§ Order for Second Reading road.
§ SIR H. DRUMMOND WOLFF,
in moving that the Bill be now read a second time, said, the object of the measure was a very simple one—namely, to enable the voters, especially of towns, to let their houses for a short period without being struck off the electoral register. At present, if a house was let as a furnished house to any person, oven for a day', the original occupier of it was disqualified. That led to a great deal of trouble in registration, especially in watering places, whore persons were in the habit of adding to their income by letting their houses for a short period. In the borough which he represented (Christchurch) the voters of both parties 303 were put to considerable inconvenience by that state of the law, and if this measure wore passed it would give great relief to constituencies of that character. If a lodging-house keeper lived in a garret and let the rest of his house he kept his vote; while anyone who let his whole house, even for a short period, was disqualified. Two years ago, for instance, a gallant Admiral belonging to the Liberal Party living at Bournemouth had lent his house to another gallant Admiral, and had been put to great expense to come up and defend his vote. In Scotland the agents made an agreement on both sides not to raise this objection; and it was desired to extend the Bill to Scotland. He hoped that the House would, at any rate, after so many years' attempt on his part to pass it, agree to the second reading.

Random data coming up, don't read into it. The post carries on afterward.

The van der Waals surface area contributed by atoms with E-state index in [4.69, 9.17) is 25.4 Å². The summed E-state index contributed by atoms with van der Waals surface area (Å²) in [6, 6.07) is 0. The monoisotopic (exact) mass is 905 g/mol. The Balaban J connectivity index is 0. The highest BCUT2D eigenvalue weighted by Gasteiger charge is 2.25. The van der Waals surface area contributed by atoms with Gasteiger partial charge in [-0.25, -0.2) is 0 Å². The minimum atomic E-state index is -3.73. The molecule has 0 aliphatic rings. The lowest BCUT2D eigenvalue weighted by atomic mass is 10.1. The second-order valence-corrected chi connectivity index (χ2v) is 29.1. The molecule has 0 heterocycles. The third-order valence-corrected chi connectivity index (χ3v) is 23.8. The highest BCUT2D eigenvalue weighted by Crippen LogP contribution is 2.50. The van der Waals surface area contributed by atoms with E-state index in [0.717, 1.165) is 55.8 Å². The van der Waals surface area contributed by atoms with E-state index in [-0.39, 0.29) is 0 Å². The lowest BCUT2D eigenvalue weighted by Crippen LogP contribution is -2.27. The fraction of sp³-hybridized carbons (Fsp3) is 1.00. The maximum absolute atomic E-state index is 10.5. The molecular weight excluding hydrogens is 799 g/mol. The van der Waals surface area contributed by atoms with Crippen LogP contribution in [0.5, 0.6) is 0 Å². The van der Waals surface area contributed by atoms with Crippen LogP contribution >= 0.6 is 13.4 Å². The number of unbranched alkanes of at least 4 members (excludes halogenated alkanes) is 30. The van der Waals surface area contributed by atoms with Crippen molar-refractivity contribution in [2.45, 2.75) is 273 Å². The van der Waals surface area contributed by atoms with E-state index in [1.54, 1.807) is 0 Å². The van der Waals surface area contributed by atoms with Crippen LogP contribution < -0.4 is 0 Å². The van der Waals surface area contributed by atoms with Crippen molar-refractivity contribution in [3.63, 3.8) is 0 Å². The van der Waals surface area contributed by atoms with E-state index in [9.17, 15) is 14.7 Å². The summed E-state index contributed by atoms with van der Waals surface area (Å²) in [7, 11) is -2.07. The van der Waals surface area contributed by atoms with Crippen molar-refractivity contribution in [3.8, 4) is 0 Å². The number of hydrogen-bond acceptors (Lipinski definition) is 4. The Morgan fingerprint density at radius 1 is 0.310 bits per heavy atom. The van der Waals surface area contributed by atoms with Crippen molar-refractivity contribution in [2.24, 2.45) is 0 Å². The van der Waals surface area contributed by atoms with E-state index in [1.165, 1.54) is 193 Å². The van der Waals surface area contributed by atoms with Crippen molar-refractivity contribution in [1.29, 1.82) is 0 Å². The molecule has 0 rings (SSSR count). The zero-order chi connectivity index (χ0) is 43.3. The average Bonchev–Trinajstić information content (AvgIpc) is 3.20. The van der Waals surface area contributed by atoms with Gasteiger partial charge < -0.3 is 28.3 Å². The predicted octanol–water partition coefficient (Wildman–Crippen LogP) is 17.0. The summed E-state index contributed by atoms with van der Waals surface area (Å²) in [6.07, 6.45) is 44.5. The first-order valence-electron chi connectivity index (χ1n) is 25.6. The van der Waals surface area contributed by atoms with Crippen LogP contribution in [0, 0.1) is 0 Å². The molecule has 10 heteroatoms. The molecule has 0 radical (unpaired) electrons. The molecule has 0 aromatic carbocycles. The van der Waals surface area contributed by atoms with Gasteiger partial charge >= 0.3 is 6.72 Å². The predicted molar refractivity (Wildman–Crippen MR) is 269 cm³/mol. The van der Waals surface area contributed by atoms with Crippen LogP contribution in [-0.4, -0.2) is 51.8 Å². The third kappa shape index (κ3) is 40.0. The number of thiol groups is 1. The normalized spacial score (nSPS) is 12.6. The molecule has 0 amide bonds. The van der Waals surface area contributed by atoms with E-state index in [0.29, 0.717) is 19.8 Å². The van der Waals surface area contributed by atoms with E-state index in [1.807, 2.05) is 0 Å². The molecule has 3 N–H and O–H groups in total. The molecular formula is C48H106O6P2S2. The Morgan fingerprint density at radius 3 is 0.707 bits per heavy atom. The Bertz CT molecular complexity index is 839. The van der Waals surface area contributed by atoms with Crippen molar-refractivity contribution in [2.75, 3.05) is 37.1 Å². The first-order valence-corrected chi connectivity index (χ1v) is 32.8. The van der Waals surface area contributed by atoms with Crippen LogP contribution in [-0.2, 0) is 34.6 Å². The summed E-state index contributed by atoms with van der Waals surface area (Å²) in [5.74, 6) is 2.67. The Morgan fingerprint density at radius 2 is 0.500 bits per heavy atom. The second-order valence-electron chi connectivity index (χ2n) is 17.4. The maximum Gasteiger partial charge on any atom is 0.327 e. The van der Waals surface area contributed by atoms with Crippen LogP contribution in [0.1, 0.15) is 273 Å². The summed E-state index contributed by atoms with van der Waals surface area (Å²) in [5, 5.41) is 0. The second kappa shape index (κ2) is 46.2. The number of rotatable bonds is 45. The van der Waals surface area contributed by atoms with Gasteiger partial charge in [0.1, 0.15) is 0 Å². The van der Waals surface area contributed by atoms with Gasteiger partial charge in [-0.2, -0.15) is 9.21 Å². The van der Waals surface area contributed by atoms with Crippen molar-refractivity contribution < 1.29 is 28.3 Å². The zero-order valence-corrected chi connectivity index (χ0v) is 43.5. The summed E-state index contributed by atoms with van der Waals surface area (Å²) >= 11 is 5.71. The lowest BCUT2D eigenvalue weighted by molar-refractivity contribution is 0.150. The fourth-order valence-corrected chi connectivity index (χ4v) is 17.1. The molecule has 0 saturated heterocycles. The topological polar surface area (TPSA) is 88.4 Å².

§ Motion made, and Question proposed, "That the Bill be now read a second tinio."—(Sir H. Drummond Wolff.)
§ SIR CHARLES W. DILKE
said, the hon. Member for Stockton (Mr. Dodds), whose name was down for opposing the second reading, was not present, and that he did not himself intend to oppose the Bill at this stage; but must reserve his right with regard to going into Committee. The chief objections which had been urged by himself and others against the measure wore not directed against its principle: what he and others had argued from that side was that there were many other hardships of a similar kind which ought to be dealt with, and that, therefore, the measure ought to be more comprehensive. However, it was so unmistakably the opinion of the House that this particular hardship should be dealt with separately, that he should not oppose the second reading.
§ SIR GEORGE CAMPBELL
said, his only objection to the statement of the hon. Gentleman in charge of this Bill was that the measure did not apply to Scotland, where there was a strong feeling as to the necessity for the proposed change He wished that the operation of the Bill could be extended to that country. It was very much the practice in Scotland for people at the seaside to go to the Highlands for a few weeks, letting their houses, and for people in the Highlands to come to the seaside— there was a sort of temporary exchange 304 of houses, and it was very hard that the suffrage should be lost.
§ SIR H. DRUMMOND WOLFF
explained that the reason why the Bill was confined to England and Wales was that it sought to remove an anomaly under the 33rd Section of the Representation of People Act, which was confined to England alone. He believed the hon. Member for Glasgow (Mr. Anderson) intended to introduce a measure dealing with Scotland.
§ Motion agreed to.
§ Bill road a second time, and committed for To-morrow.